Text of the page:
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CNC Machine Enhances Grace College Mechanical Engineering Program

New Engineering CNC Machine, provides Grace College's Mechanical Engineering major with a cnc engineering tool to enhance career preparation.

The Grace College Engineering Department purchased a Haas Mini-Mill, commonly known as a computer numerical control CNC machine. The purchase was made with the help of an anonymous donor and a matching gift from DePuy Synthes Johnson & Johnson. The mechanical engineering program at Grace has seen steady growth for the past few years and boasts record enrollment.

Department of Engineering Chair Dr. Fred Wentorf plans to use the technology to enhance students’ learning and familiarize them with machinery commonly used in the industry.

“From day one, we designed this program to ultimately prepare students for a career. Our students will be competitive in the application process because they’ll have a high level of competence with machinery used on manufacturing floors,” said Wentorf. “The CNC will help our students step into their future positions with confidence.”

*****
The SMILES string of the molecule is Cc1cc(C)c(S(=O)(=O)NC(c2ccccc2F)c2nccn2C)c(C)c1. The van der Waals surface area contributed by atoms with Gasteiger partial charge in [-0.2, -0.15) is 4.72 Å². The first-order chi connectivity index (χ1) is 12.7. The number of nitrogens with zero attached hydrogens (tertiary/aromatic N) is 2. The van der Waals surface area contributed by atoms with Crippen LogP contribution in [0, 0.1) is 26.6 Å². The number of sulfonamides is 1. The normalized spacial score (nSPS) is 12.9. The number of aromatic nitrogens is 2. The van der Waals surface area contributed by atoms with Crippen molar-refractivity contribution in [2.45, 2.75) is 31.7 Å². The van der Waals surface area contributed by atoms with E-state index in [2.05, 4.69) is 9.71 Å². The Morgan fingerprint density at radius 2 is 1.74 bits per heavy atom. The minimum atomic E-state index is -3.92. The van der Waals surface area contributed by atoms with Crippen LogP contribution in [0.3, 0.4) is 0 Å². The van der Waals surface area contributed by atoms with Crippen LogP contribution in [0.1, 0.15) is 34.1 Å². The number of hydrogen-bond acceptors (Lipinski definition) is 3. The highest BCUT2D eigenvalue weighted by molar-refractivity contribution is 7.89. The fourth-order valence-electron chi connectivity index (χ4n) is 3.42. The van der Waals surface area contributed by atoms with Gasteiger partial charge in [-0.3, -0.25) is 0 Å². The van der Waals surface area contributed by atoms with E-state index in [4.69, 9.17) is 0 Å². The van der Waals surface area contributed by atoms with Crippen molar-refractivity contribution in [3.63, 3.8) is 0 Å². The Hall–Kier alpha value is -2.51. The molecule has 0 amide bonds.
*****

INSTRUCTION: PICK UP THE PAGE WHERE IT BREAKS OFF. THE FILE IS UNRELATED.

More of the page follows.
CNC machines are responsible for producing a majority of the world’s goods. They use computer programming to control tools, such as a lathe or mill, which cut raw materials to exact specifications. CNC machines automate complex engineering processes that could take hours to complete by hand.

Grace College mechanical engineering student, Natalie Gerber recently tested the new machine for the first time. “I cannot wait to get ample practice and experience with the CNC machine over the next several years. The small class sizes and individualized instruction on the machine will make all the difference too,” said Gerber.

The first class to use the machine will be Advanced Manufacturing taking place this fall.

Grace’s mechanical engineering program is also introducing a new professor, Dr. David Winyard. A seasoned engineer with more than 40 years of experience, Winyard spent the majority of his career with the U.S. Navy Research and Development where he managed fast-track technology demonstration projects that supported military operations in Afghanistan, provided humanitarian assistance in Africa during the Ebola outbreak, and assisted disaster relief after hurricanes along the U.S. Gulf Coast.

According to Wentorf, the mechanical engineering program plans to launch novel community partnerships and innovative learning experiences this fall. Learn more about the mechanical engineering program at

Tagged With: Connected Community, Department of Engineering, School of Science and Engineering